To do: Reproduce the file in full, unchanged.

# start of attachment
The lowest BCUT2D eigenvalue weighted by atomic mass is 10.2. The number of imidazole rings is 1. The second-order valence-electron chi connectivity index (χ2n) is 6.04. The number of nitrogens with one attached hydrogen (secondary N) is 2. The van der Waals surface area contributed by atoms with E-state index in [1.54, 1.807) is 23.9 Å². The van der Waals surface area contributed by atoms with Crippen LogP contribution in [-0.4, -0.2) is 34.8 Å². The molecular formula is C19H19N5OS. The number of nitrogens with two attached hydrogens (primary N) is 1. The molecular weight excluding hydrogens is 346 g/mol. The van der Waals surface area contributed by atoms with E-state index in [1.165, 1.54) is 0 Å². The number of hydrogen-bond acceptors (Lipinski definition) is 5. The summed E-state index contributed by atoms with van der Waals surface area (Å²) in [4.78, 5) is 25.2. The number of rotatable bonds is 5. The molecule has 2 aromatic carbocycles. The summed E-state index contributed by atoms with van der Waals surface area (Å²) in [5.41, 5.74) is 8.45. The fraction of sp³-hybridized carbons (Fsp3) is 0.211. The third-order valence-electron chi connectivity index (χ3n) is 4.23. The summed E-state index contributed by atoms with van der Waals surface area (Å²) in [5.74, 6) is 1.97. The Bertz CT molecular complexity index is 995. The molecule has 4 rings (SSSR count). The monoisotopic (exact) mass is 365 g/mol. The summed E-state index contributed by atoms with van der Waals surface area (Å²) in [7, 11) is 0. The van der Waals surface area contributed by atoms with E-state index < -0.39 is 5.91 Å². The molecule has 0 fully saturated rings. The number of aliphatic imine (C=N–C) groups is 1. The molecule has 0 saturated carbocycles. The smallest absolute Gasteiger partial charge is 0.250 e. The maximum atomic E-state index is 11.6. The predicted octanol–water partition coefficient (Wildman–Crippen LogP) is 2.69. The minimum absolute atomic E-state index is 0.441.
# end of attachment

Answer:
The lowest BCUT2D eigenvalue weighted by atomic mass is 10.2. The number of imidazole rings is 1. The second-order valence-electron chi connectivity index (χ2n) is 6.04. The number of nitrogens with one attached hydrogen (secondary N) is 2. The van der Waals surface area contributed by atoms with E-state index in [1.54, 1.807) is 23.9 Å². The van der Waals surface area contributed by atoms with Crippen LogP contribution in [-0.4, -0.2) is 34.8 Å². The molecular formula is C19H19N5OS. The number of nitrogens with two attached hydrogens (primary N) is 1. The molecular weight excluding hydrogens is 346 g/mol. The van der Waals surface area contributed by atoms with E-state index in [1.165, 1.54) is 0 Å². The number of hydrogen-bond acceptors (Lipinski definition) is 5. The summed E-state index contributed by atoms with van der Waals surface area (Å²) in [4.78, 5) is 25.2. The number of rotatable bonds is 5. The molecule has 2 aromatic carbocycles. The summed E-state index contributed by atoms with van der Waals surface area (Å²) in [5.41, 5.74) is 8.45. The fraction of sp³-hybridized carbons (Fsp3) is 0.211. The third-order valence-electron chi connectivity index (χ3n) is 4.23. The summed E-state index contributed by atoms with van der Waals surface area (Å²) in [5.74, 6) is 1.97. The Bertz CT molecular complexity index is 995. The molecule has 4 rings (SSSR count). The monoisotopic (exact) mass is 365 g/mol. The summed E-state index contributed by atoms with van der Waals surface area (Å²) in [7, 11) is 0. The van der Waals surface area contributed by atoms with E-state index < -0.39 is 5.91 Å². The molecule has 0 fully saturated rings. The number of aliphatic imine (C=N–C) groups is 1. The molecule has 0 saturated carbocycles. The smallest absolute Gasteiger partial charge is 0.250 e. The maximum atomic E-state index is 11.6. The predicted octanol–water partition coefficient (Wildman–Crippen LogP) is 2.69. The minimum absolute atomic E-state index is 0.441.